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Turkey: EU Membership

Volume 728: debated on Wednesday 22 June 2011


Asked by

To ask Her Majesty’s Government what barriers they have identified in the negotiations for the accession of Turkey into the European Union and what steps they are taking to overcome them.

My Lords, Turkey’s European Union membership has the full support of this Government, subject to the rigorous application of the accession criteria. We work closely with Turkey to support progress in its domestic reform programme to meet EU standards. The Cyprus problem is an immediate obstacle to progress in the accession process. We support all efforts towards a solution on Cyprus and encourage Turkey to implement the additional Ankara protocol.

My Lords, I thank the Minister for his Answer. He will be aware that popular sentiment in Turkey is moving against EU membership just when Turkey’s importance to the EU and to the region is increasing. In addition to the measures that he has outlined, will he consider devising with our EU partners a new, clear and dedicated initiative to speed up Turkey’s accession?

I hear what my noble friend says, but the new Government of Mr Erdogan—his party has just been elected for an historic third time, which is a remarkable record—have made it clear through the words of Mr Davutoglu, the Foreign Minister in the last Government and I think in this one, that they wish to continue with their aim of achieving EU accession. Therefore, the policy remains. Of course it is debatable and of course parts of public opinion in Turkey take a different view about how the relationship with the European Union should be developed, but overall, as I understand it, the Government of Turkey remain committed and seek our support and alliance to achieve that aim. That is what we are working on. I have mentioned one obstacle, that of Cyprus, which is obviously very difficult. If we make progress on that and the Turks can admit Greek Cypriot ships to their ports under the protocol that I mentioned, we will definitely be moving in a positive direction, which I think would benefit both Turkey and the European Union.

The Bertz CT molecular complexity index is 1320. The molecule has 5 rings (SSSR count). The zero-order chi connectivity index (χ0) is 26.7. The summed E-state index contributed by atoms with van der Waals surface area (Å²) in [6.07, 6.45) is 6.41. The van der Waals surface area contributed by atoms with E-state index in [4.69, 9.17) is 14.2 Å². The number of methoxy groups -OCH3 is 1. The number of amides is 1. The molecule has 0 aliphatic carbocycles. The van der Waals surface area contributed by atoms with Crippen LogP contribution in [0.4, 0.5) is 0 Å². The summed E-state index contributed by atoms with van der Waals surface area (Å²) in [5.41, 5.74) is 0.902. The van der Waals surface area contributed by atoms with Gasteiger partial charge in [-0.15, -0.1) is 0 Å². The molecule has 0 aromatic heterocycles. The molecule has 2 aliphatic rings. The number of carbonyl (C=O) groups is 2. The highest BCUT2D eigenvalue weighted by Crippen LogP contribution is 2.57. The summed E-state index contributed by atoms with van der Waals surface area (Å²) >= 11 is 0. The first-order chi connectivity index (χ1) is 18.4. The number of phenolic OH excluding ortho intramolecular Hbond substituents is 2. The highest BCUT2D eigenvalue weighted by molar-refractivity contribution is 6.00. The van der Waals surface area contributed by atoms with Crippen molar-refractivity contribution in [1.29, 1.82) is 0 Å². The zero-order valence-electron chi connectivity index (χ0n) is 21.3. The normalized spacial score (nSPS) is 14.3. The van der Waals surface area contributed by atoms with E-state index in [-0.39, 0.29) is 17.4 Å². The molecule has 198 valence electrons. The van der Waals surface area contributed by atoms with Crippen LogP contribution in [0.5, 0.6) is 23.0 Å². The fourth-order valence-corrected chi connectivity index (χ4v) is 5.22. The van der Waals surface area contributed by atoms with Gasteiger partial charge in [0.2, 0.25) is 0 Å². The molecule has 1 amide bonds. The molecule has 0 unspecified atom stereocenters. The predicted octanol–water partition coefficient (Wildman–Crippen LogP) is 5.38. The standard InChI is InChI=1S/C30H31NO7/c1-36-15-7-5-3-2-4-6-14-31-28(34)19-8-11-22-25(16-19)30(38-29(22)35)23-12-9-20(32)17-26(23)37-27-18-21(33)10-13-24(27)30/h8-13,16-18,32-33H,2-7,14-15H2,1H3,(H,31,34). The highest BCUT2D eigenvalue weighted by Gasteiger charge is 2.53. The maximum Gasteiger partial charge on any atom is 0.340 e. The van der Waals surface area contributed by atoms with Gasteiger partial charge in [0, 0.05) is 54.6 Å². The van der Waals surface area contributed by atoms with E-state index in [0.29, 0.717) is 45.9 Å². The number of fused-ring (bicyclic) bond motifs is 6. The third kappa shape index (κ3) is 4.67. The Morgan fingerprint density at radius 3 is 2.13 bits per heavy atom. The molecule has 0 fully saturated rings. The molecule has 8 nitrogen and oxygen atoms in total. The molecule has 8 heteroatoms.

My Lords, do Her Majesty’s Government regard the opinion of the British people as a barrier to Turkish entry, not to mention the opinions of the people of Germany, France, Austria and elsewhere in Europe? Is it not also the case that the people of Turkey are beginning to see a very much better future for themselves outside the failing project of European integration?

I am not sure that the noble Lord is entirely right in his assessment of public opinion generally. Certainly it is true that in France and Germany there are strong sentiments against Turkey joining the European Union, but I have not heard the same sort of sentiment in the United Kingdom. It seems to me that we are a strong country in supporting the reform of the European Union to make it fit for purpose in the 21st century. Part of that pattern of reform may well involve the integration of this very powerful and dynamic nation that Turkey is emerging as, with its own foreign policy agenda, which so far includes a closer and constructive relationship with, and indeed involvement in, the European Union.